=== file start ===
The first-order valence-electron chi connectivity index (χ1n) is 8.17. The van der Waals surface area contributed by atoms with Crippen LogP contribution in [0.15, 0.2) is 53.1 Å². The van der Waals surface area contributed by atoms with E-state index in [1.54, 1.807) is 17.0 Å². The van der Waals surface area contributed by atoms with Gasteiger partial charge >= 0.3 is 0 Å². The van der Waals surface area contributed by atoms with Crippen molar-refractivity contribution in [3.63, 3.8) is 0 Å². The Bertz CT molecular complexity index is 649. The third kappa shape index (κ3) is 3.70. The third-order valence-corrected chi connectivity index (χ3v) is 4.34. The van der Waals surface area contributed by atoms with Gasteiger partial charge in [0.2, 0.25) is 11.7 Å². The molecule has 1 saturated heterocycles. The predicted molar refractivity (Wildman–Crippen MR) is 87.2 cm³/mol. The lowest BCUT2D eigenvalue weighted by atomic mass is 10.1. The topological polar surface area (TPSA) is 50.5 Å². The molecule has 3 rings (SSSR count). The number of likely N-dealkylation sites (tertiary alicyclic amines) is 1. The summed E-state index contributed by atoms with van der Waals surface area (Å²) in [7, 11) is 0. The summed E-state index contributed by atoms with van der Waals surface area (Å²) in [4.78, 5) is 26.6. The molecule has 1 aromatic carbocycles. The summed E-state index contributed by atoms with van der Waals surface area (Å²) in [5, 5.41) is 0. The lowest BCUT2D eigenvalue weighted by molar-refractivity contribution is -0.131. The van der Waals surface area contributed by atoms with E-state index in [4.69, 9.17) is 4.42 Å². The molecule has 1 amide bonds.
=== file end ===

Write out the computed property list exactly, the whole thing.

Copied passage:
The first-order valence-electron chi connectivity index (χ1n) is 8.17. The van der Waals surface area contributed by atoms with Crippen LogP contribution in [0.15, 0.2) is 53.1 Å². The van der Waals surface area contributed by atoms with E-state index in [1.54, 1.807) is 17.0 Å². The van der Waals surface area contributed by atoms with Gasteiger partial charge >= 0.3 is 0 Å². The van der Waals surface area contributed by atoms with Crippen molar-refractivity contribution in [3.63, 3.8) is 0 Å². The Bertz CT molecular complexity index is 649. The third kappa shape index (κ3) is 3.70. The third-order valence-corrected chi connectivity index (χ3v) is 4.34. The van der Waals surface area contributed by atoms with Gasteiger partial charge in [0.2, 0.25) is 11.7 Å². The molecule has 1 saturated heterocycles. The predicted molar refractivity (Wildman–Crippen MR) is 87.2 cm³/mol. The lowest BCUT2D eigenvalue weighted by atomic mass is 10.1. The topological polar surface area (TPSA) is 50.5 Å². The molecule has 3 rings (SSSR count). The number of likely N-dealkylation sites (tertiary alicyclic amines) is 1. The summed E-state index contributed by atoms with van der Waals surface area (Å²) in [7, 11) is 0. The summed E-state index contributed by atoms with van der Waals surface area (Å²) in [4.78, 5) is 26.6. The molecule has 1 aromatic carbocycles. The summed E-state index contributed by atoms with van der Waals surface area (Å²) in [5, 5.41) is 0. The lowest BCUT2D eigenvalue weighted by molar-refractivity contribution is -0.131. The van der Waals surface area contributed by atoms with E-state index in [4.69, 9.17) is 4.42 Å². The molecule has 1 amide bonds.